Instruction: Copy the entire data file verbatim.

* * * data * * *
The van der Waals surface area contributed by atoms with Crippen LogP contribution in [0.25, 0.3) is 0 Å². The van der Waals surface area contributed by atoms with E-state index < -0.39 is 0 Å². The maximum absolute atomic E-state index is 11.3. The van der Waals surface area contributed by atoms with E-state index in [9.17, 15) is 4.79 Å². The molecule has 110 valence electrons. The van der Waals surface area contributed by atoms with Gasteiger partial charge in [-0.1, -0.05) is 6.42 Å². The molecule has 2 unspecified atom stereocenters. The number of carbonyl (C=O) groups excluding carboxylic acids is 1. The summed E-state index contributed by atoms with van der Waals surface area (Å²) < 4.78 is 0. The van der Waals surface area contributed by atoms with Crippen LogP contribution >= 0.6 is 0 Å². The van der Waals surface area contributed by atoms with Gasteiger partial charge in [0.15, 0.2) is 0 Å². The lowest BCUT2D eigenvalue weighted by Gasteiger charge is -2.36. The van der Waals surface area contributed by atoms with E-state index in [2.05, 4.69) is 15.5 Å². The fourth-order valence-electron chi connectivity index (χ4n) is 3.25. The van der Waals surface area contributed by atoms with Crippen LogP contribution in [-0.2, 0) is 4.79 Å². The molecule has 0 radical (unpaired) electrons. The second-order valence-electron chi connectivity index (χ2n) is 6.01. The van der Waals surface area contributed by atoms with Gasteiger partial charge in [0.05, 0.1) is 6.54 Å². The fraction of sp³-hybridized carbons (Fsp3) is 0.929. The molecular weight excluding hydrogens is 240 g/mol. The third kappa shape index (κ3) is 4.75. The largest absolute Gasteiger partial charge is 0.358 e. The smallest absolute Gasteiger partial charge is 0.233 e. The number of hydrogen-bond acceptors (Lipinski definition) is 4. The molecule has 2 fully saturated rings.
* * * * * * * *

The van der Waals surface area contributed by atoms with Crippen LogP contribution in [0.25, 0.3) is 0 Å². The van der Waals surface area contributed by atoms with E-state index < -0.39 is 0 Å². The maximum absolute atomic E-state index is 11.3. The van der Waals surface area contributed by atoms with E-state index in [9.17, 15) is 4.79 Å². The molecule has 110 valence electrons. The van der Waals surface area contributed by atoms with Gasteiger partial charge in [-0.1, -0.05) is 6.42 Å². The molecule has 2 unspecified atom stereocenters. The number of carbonyl (C=O) groups excluding carboxylic acids is 1. The summed E-state index contributed by atoms with van der Waals surface area (Å²) < 4.78 is 0. The van der Waals surface area contributed by atoms with Crippen LogP contribution >= 0.6 is 0 Å². The van der Waals surface area contributed by atoms with Gasteiger partial charge in [0.15, 0.2) is 0 Å². The lowest BCUT2D eigenvalue weighted by Gasteiger charge is -2.36. The van der Waals surface area contributed by atoms with E-state index in [2.05, 4.69) is 15.5 Å². The fourth-order valence-electron chi connectivity index (χ4n) is 3.25. The van der Waals surface area contributed by atoms with Crippen LogP contribution in [-0.2, 0) is 4.79 Å². The molecule has 0 radical (unpaired) electrons. The second-order valence-electron chi connectivity index (χ2n) is 6.01. The van der Waals surface area contributed by atoms with Gasteiger partial charge in [0.05, 0.1) is 6.54 Å². The fraction of sp³-hybridized carbons (Fsp3) is 0.929. The molecular weight excluding hydrogens is 240 g/mol. The third kappa shape index (κ3) is 4.75. The largest absolute Gasteiger partial charge is 0.358 e. The smallest absolute Gasteiger partial charge is 0.233 e. The number of hydrogen-bond acceptors (Lipinski definition) is 4. The molecule has 2 fully saturated rings.